“A lovely family, they all live in Killaloe.

“There is a hill there in Killaloe they call it ‘Foley’s Hill’ because Rose, Anthony’s sister, and Orla live there. The mother and father as well.

“A true rugby family.

“Anthony was very loyal,” Len continued. “A hard outside shell and a man of few words but once you got inside that shell you were more than welcome and he trusted people inside that shell.”

Keith Wood, former Ireland captain and Foley’s childhood pal, also hails from the town that borders Limerick, Clare and Tipperary.

“He is unbelievably loyal and he is the smartest rugby player I ever played with,” Wood said in ‘Axel – Munster’s Heineken Cup journey.’ A documentary so named because Munster’s European journey was Foley’s career from those first heavy beatings in France to the Millennium stadium podium in 2006.

“We’re not going to throw in any towel,” Foley told us after Clermont’s victory in Limerick in December 2014, his resilience shining through. “We’ll give it our best shot and make sure we stay fighting. We need to stay true to the badge we wear.”

You got lucky in this life if ever you came across Anthony Foley.

After Munster scraped into the Champions Cup last May with victory over the Llanelli Scarlets, Foley gave the last of what had been far too many excruciatingly honest press conferences as the team he coached with such honesty struggled through their darkest season in recent times.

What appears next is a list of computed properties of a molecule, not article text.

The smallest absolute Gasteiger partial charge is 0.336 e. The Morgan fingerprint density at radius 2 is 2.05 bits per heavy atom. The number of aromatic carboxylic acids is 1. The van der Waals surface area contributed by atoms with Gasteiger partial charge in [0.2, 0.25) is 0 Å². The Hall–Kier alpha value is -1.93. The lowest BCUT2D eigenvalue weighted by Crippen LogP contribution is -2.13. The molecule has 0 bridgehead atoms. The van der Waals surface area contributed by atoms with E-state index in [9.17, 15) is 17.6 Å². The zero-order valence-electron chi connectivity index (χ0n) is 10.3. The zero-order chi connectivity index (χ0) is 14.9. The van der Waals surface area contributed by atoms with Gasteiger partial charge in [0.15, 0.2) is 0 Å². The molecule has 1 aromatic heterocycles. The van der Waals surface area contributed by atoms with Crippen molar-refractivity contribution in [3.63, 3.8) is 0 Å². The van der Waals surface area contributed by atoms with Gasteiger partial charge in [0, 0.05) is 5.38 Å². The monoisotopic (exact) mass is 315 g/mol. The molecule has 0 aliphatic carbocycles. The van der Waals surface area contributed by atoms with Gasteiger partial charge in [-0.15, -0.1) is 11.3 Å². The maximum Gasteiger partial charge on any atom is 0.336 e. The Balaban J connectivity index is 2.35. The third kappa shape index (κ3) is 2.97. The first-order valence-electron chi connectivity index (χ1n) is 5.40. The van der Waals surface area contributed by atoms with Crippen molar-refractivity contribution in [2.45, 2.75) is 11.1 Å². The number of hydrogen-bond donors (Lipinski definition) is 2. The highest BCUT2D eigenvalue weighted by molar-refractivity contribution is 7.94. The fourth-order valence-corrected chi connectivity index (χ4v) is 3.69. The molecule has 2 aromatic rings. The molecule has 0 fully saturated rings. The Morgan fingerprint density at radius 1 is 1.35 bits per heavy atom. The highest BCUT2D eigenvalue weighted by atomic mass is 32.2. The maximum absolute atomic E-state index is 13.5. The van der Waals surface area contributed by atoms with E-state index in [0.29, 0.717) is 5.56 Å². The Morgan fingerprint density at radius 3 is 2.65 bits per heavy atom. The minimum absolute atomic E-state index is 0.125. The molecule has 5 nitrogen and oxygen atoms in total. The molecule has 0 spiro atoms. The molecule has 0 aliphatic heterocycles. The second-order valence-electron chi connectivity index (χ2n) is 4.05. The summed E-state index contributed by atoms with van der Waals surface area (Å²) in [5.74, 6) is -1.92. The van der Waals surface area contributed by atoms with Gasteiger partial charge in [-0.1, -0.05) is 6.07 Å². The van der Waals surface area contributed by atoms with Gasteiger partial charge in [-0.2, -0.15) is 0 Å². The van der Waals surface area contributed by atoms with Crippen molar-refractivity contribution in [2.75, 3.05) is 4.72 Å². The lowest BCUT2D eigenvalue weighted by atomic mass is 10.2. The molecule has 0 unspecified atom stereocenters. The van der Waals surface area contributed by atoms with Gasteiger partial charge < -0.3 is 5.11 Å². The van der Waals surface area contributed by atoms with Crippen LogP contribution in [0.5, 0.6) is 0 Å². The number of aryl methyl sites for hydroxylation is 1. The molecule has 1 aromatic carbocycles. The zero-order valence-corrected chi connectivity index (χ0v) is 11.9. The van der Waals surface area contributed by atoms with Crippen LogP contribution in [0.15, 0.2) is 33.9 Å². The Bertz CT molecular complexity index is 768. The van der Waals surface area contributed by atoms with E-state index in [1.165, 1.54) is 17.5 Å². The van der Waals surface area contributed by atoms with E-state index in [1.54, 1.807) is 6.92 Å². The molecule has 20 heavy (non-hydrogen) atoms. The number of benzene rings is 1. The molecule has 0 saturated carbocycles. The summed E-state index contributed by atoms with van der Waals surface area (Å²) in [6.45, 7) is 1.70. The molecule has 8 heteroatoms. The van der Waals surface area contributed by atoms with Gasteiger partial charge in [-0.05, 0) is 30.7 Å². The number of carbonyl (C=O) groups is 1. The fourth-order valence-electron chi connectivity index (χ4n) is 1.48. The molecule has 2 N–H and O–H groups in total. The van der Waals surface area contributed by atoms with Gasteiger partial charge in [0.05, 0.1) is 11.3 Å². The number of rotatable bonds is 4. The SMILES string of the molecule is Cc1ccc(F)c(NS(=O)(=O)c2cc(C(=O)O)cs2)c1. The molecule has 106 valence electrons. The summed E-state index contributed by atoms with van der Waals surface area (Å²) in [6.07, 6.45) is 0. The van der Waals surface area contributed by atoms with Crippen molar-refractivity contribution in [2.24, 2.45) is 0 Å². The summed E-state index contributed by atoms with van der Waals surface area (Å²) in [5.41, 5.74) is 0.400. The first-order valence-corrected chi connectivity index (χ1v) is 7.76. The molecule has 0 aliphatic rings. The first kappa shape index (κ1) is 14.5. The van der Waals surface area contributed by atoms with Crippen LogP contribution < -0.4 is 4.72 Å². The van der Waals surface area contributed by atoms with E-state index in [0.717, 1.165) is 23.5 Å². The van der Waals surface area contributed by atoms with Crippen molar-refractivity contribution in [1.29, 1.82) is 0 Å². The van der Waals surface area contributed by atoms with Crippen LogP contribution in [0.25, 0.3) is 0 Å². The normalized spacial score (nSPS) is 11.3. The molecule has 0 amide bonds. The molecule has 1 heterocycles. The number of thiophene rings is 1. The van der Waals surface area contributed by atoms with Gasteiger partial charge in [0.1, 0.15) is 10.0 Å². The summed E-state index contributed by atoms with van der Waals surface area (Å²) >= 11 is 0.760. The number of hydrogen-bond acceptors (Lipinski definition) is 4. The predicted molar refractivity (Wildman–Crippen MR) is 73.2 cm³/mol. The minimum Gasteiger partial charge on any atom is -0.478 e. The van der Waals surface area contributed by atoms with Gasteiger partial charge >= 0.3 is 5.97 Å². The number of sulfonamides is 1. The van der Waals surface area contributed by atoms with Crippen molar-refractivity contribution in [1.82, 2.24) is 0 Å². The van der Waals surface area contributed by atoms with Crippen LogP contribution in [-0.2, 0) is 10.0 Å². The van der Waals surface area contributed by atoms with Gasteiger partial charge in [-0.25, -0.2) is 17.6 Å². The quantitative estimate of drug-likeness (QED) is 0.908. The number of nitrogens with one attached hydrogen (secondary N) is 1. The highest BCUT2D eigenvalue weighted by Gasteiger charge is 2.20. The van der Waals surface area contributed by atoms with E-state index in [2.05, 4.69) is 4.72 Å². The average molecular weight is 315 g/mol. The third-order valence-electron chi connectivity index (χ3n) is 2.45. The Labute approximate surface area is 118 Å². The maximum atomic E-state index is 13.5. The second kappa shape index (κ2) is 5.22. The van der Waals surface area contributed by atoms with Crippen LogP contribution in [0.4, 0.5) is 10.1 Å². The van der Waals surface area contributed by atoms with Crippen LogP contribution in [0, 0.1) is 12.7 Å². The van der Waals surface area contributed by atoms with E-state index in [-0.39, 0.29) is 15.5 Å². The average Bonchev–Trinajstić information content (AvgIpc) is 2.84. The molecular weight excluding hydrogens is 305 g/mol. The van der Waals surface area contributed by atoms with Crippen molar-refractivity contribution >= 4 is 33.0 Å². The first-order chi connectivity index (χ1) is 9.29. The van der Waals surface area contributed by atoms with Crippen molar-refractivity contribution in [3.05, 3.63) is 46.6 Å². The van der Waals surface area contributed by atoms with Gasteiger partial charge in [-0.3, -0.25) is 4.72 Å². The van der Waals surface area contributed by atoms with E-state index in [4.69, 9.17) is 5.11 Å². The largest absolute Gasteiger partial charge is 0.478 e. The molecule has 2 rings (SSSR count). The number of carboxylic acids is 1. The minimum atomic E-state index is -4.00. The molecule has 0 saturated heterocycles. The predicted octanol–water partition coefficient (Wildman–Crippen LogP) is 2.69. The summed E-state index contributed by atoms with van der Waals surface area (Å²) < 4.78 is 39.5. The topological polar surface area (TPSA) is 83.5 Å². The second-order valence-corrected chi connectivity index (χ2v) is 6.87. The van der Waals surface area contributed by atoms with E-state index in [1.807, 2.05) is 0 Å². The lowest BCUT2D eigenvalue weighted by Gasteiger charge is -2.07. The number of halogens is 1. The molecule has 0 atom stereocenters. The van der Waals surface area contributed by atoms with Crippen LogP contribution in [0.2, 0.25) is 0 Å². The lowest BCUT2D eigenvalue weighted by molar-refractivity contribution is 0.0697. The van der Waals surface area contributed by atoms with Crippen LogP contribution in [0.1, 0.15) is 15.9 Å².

“I’d like to be coaching here in 20 years’ time. I don’t have a desire to go anywhere else.”

The Irish Times Logo
Commenting on The Irish Times has changed. To comment you must now be an Irish Times subscriber.
SUBSCRIBE
GO BACK
Error Image
The account details entered are not currently associated with an Irish Times subscription. Please subscribe to sign in to comment.
Comment Sign In

Forgot password?
The Irish Times Logo
Thank you
You should receive instructions for resetting your password. When you have reset your password, you can Sign In.
The Irish Times Logo
Please choose a screen name. This name will appear beside any comments you post. Your screen name should follow the standards set out in our community standards.
Screen Name Selection

Hello

Please choose a screen name. This name will appear beside any comments you post. Your screen name should follow the standards set out in our community standards.

The Irish Times Logo
Commenting on The Irish Times has changed. To comment you must now be an Irish Times subscriber.
SUBSCRIBE
Forgot Password
Please enter your email address so we can send you a link to reset your password.

Sign In

Your Comments
We reserve the right to remove any content at any time from this Community, including without limitation if it violates the Community Standards. We ask that you report content that you in good faith believe violates the above rules by clicking the Flag link next to the offending comment or by filling out this form. New comments are only accepted for 3 days from the date of publication.